Idaho currently ranks 49th for physicians per capita, and the strongest predictor of where physicians practice is where they train. Not coincidentally, Idaho also ranks 49th in the number of resident physicians per capita. Physicians are called residents when in specialized training programs (family medicine, psychiatry, surgery) after they graduate from medical school but before they begin independent practice. This lack of physicians has health and economic impacts for our state. Simply put, Idaho must train more physicians.
Last year the governor requested that the State Board of Education develop a plan to grow Idaho’s residency programs. The plan would more than double the number of physicians trained in Idaho each year, adding nearly 2,000 over 10 years. This is especially important because 27 percent of Idaho’s physicians are older than 60 and will be retiring soon.
This plan is now before the Legislature, and the state’s commitment represents only about one-third of the costs required to train these new doctors. The remainder of the funds must come from partnering hospitals, the residency programs themselves, clinic revenues and other sources. The request for next year is $5.2 million, a tiny fraction of the $3.66 billion state budget.
One might question what the investment in physician training will bring to Idaho. It is important to recognize that physicians are important economic drivers in our communities. The latest data indicate that each physician creates 12 jobs. Pharmacies, home health care companies, nurses, and other health care providers flourish when partnered with a physician. Estimates of the economic impact, when keeping just half of the new doctors in Idaho results in a return on investment of $15.9 for every $1 invested by the state. Idaho’s existing residencies have been successful at keeping greater than 50 percent of their graduates in-state.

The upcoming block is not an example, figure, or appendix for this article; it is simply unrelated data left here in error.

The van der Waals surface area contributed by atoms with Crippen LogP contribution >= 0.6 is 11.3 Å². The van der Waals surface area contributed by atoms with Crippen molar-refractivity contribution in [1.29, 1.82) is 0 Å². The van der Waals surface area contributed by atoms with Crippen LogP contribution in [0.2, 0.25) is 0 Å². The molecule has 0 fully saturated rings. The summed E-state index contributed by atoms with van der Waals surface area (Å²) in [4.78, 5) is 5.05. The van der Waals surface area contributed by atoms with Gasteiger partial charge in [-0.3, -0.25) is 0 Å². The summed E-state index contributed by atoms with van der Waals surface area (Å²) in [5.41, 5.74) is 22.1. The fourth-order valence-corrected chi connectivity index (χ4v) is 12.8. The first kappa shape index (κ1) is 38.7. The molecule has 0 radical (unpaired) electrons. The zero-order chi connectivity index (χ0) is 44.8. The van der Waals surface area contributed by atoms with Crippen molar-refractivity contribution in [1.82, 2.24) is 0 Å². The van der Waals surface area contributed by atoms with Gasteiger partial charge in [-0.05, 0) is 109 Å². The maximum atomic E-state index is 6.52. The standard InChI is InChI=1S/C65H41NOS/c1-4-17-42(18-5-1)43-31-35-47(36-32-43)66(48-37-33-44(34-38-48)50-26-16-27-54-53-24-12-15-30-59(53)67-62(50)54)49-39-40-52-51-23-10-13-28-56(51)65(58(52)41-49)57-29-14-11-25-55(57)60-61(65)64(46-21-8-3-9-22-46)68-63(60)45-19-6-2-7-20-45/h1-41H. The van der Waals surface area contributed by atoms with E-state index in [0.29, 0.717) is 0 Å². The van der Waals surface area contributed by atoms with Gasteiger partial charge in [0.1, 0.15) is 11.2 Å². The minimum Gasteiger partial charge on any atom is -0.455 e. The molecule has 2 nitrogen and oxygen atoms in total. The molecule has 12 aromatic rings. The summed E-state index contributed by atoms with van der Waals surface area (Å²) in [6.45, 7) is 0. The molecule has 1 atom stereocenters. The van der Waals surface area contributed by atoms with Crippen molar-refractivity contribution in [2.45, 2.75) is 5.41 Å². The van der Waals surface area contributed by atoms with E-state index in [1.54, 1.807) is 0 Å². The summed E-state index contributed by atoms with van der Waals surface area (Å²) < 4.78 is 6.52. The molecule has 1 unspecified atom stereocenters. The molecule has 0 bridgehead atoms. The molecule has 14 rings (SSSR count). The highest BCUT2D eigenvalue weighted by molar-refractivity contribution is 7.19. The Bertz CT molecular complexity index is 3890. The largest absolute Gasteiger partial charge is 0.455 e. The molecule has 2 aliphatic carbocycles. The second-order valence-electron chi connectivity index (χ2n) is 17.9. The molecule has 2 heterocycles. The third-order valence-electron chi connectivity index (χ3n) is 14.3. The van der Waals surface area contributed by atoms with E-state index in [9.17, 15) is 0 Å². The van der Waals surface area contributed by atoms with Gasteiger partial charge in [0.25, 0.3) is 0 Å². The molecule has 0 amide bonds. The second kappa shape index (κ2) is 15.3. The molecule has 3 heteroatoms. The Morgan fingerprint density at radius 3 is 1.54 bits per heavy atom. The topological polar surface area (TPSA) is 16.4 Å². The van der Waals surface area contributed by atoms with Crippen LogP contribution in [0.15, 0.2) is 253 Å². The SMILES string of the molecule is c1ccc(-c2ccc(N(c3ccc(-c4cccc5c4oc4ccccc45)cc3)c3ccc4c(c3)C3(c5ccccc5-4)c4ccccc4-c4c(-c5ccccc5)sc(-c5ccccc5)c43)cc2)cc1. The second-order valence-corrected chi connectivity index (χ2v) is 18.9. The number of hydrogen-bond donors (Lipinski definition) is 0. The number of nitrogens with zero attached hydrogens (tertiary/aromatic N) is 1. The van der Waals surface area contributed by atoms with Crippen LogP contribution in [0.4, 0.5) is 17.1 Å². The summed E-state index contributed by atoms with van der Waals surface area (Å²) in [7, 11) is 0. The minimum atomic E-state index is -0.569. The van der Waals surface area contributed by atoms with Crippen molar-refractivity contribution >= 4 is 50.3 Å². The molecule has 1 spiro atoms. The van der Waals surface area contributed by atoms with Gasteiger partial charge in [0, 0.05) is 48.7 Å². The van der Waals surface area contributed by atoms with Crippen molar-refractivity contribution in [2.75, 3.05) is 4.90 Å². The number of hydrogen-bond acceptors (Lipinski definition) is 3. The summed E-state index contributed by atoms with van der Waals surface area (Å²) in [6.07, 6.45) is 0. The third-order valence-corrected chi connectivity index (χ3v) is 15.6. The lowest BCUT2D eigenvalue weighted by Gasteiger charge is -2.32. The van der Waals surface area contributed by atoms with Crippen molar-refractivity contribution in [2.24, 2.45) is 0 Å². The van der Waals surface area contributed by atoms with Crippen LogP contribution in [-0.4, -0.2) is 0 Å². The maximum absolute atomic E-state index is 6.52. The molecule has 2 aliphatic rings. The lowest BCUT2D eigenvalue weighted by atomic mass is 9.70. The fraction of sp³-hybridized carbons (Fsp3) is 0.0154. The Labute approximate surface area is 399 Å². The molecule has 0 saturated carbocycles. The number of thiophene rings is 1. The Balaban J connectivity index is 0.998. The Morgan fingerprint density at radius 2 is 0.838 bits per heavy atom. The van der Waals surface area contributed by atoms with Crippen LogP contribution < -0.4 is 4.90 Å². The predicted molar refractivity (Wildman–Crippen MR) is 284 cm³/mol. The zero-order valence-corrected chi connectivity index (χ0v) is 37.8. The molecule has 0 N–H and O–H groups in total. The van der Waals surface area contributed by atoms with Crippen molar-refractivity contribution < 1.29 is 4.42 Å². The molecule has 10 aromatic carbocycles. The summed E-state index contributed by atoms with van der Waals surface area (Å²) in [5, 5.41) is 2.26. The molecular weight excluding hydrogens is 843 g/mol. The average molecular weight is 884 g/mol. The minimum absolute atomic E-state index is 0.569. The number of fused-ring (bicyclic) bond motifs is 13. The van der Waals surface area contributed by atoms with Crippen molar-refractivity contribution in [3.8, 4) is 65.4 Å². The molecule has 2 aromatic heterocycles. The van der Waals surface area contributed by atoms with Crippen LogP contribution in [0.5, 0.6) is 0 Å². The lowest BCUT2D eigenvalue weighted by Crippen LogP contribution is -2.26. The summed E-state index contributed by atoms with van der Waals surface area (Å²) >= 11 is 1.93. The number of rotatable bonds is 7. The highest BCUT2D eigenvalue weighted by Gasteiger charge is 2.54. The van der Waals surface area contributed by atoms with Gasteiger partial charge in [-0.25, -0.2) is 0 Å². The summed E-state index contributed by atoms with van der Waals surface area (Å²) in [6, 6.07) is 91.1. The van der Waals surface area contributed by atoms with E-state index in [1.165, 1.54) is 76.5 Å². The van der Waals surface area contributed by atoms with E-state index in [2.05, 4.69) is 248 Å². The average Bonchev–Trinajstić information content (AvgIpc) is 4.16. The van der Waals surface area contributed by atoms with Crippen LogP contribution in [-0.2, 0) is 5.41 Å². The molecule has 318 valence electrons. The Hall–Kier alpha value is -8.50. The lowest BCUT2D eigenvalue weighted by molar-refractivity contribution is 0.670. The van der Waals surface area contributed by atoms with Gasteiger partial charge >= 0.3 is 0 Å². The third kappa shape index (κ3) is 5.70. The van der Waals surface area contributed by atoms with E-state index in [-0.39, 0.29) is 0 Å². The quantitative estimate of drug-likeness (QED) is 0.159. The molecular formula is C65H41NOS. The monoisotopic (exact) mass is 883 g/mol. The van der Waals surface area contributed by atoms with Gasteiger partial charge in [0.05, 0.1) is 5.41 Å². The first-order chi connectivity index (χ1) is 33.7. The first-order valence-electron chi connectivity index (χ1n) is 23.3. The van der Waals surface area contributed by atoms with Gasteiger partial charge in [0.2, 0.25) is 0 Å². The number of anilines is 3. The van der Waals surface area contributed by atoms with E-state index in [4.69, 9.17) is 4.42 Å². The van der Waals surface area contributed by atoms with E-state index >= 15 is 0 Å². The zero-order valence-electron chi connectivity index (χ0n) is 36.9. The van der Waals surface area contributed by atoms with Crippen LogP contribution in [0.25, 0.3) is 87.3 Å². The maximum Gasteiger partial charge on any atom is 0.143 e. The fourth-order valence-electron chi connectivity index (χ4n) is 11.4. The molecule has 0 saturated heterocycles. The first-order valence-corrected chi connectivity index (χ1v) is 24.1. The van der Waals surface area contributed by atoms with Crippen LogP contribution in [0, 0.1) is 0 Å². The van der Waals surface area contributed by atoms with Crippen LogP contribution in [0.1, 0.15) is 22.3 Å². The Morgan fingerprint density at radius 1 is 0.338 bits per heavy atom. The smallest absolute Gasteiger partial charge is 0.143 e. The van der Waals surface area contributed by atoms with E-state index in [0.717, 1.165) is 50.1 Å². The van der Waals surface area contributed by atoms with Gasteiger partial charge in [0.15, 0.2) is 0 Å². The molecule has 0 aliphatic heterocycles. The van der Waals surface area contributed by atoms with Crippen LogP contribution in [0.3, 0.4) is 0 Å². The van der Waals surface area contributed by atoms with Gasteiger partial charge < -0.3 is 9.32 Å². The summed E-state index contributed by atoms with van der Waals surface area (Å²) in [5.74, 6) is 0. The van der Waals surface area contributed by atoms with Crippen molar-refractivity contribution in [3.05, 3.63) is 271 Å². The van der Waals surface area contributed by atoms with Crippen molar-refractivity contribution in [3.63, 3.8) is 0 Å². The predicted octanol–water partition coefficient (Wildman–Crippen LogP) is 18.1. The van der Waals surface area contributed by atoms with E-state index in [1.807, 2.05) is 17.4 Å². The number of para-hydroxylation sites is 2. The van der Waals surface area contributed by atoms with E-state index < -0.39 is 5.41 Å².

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The impact of physicians is even more pronounced in our rural communities. These small towns struggle to attract new businesses if health care is not available. In addition, a lack of access to physician services may force some individuals to move and seek care elsewhere. Substance abuse, obesity, smoking and many chronic illnesses are more common in rural populations, likely related to lack of access to health care. This translates to increased premature death in our rural communities.
Idaho ranks among the lowest states for rates of screening for cervical, breast and colon cancer. This is indicative of a lack of access to preventative care. In addition, high rates of care through hospital emergency departments increases costs and decreases the continuity of care, which is important to maintaining good health. Finally, Idaho’s suicide rate is currently the fifth-highest in the nation, and Mental Health America ranks Idaho 47th for the delivery of mental health services, highlighting the need for more psychiatrists in our state.
The investment in residency programs makes sense for Idaho. Training more doctors will lead to healthier Idahoans, economic benefits to our communities and returns on investment that far outweigh the costs.
Rex W. Force, PharmD, is the vice president for health sciences at Idaho State University, the sponsoring institution for the ISU Family Medicine Residency Program.